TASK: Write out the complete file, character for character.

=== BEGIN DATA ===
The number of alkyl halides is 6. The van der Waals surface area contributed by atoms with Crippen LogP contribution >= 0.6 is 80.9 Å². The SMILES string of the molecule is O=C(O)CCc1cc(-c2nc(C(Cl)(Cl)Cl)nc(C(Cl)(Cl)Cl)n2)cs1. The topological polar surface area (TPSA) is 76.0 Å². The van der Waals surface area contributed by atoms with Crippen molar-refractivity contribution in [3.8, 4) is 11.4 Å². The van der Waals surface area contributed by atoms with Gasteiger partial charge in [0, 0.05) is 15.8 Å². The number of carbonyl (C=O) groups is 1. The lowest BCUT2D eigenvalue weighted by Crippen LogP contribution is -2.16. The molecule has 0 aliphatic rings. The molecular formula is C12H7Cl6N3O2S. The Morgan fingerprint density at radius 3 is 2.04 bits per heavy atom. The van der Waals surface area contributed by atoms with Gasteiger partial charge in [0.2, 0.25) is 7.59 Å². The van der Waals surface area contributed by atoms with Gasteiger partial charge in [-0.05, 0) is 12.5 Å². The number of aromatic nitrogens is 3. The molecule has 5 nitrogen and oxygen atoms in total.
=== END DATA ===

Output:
The number of alkyl halides is 6. The van der Waals surface area contributed by atoms with Crippen LogP contribution >= 0.6 is 80.9 Å². The SMILES string of the molecule is O=C(O)CCc1cc(-c2nc(C(Cl)(Cl)Cl)nc(C(Cl)(Cl)Cl)n2)cs1. The topological polar surface area (TPSA) is 76.0 Å². The van der Waals surface area contributed by atoms with Crippen molar-refractivity contribution in [3.8, 4) is 11.4 Å². The van der Waals surface area contributed by atoms with Gasteiger partial charge in [0, 0.05) is 15.8 Å². The number of carbonyl (C=O) groups is 1. The lowest BCUT2D eigenvalue weighted by Crippen LogP contribution is -2.16. The molecule has 0 aliphatic rings. The molecular formula is C12H7Cl6N3O2S. The Morgan fingerprint density at radius 3 is 2.04 bits per heavy atom. The van der Waals surface area contributed by atoms with Gasteiger partial charge in [0.2, 0.25) is 7.59 Å². The van der Waals surface area contributed by atoms with Gasteiger partial charge in [-0.05, 0) is 12.5 Å². The number of aromatic nitrogens is 3. The molecule has 5 nitrogen and oxygen atoms in total.